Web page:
Appropriation Bill 2021 – A Time to Discuss Money Matters of State

The Appropriation Bill 2021 will be debated in the House of Assembly starting Monday 15, 2021 at 10AM. It is one year since Covid 19 occupied the attention of countries on planet earth with the impact on Small Island Developing States (SIDs) obviously the most affected. There is no doubt the debilitating impact on the economic and social well being of earth dwellers has not been fully felt. The blogmaster has not forgotten that before the pandemic showed its head the economy of Barbados was precariously perched.

Read the Appropriation Bill 2021 designed to “provide for the grant of a sum of money [$1, 682,795,117] out of the Consolidated Fund and to appropriate the same for the service of Barbados for the Year ending 31st March, 2022.

117 thoughts on “Appropriation Bill 2021 – A Time to Discuss Money Matters of State

  1. @Crusoe
    Some years ago, on this forum, I suggested that legislation needed to be enacted to protect homeowners who are unable to pay their mortgages
    You is a boy I like but yuh talking sh.te

    The Gov’t should not be expected to protect everyone against every eventuality, we already have a nanny Gov’t and now you want the Gov’t to bail out some people who may over- extend them selves to get that “dream” home.
    The best thing that can be done is a required high school course that teaches a basic course financial literacy, financial planning and the ins and outs of making poor financial decisions. We would be on much better footing if people knew the risks of what they may be getting into and how to protect themselves.

    Next thing somebody will propose that Gov’t enact legislation to protect us from the next pandemic, when we only have to avoid drinking water 😊.

  2. Financial literacy has nothing to do with people who fall on hard times. The problem in Barbados is not financial literacy, although that is badly needed, but opportunities for income protection cover, so that if someone loses his or her job, for at least six months they will continue to receive an income equivalent to their monthly salaries.
    The intention is that within that time they should be able to get a job or make other arrangements. In the meantime, the financial regulator should restrict lenders from repossessing properties at the first sign of a default.
    I suggest they should only be allowed to do so after obtaining a court order. This is not being a nanny state, it is good government.
    By the way, during CoVid government should impose a mortgage and rent holiday. We do need financial literacy as part of a general curriculum; we also need a minister for the portfolio.
    As things stand, we do not even have a senior official at the Central Bank responsible for financial literacy, nor do our media think it is important enough to run a regular column on the subject.
    How about a BU financial literacy blog? We can start that today.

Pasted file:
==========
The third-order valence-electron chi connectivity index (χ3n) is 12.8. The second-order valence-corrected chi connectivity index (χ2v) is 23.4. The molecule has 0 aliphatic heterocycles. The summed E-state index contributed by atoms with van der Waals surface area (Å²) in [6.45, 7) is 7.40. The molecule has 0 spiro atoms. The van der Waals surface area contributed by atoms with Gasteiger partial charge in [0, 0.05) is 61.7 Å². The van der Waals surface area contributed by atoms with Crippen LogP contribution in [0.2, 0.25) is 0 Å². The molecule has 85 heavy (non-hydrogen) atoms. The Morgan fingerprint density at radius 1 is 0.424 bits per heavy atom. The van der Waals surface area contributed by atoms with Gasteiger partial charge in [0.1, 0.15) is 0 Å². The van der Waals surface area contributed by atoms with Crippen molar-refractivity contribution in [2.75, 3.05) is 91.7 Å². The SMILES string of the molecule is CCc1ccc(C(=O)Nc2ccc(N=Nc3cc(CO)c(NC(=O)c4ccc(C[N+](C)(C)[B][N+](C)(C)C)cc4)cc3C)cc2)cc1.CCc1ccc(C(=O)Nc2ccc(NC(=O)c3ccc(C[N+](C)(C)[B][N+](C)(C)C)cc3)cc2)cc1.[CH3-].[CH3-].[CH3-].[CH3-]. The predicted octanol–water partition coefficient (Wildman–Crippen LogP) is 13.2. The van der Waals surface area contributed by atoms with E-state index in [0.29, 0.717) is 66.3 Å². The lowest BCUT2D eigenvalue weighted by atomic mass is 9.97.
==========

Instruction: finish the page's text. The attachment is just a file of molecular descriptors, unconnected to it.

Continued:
3. @CrusoeMarch 17, 2021 8:13 AM

    Your proposal makes a lot of sense from the point of view of consumer protection.

    However, please bear in mind that the banks already had to suffer a lot as a result of the debt cut, while our population did not make any sacrifices for the national bankruptcy. The banks simply cannot bear a qualified moratorium. Furthermore, once the matter goes to court, it will take at least 20 years for the local sleepyheads to get a first-instance decision.

    At most, a simple moratorium until September is in line with the market. Anyone who cannot pay after that must move out. The beach is a wonderful place to live under the open sky and with palm trees. Instead of a supermarket, there is free love, sea air, bathing fun and coconut milk.

  4. Sir Courtney Blackman died in the USA at the age of 88.

    Condolences to his immediate family, relatives and friends.

    Should we discuss Sir Courtney tenure as Central Bank Governor and his contribution to economic policy?

    • @Artax

      Wasn’t Sir Courtney a creature of the minister like his predecessors and successors?

  5. @ David

    Yes, but, he was the Central Bank’s FIRST Governor, which I believe is much more important than the politics involved, and he should be given some recognition.

    Why not focus on his contributions to the development of the Bank?

    Although some people are of the opinion, for example, the Governor General, Commissioner of Police, etc, are likewise ‘creatures of the government or minister,’ we still recognised the contributions of our first native GG and Police Commissioner and their contributions to the society.

  6. I have heard of instances where banks sell foreclosed properties for way below fair market value as they are only interested in recovering their interest.

    Sometimes I hear about hook-ups.

    Crusoe is correct.

    • @Donna

      There is fair market value and then there is what the market is prepared to pay. The arithmetic suggests a financial institution will want to recover as much of the out of pocket as possible.

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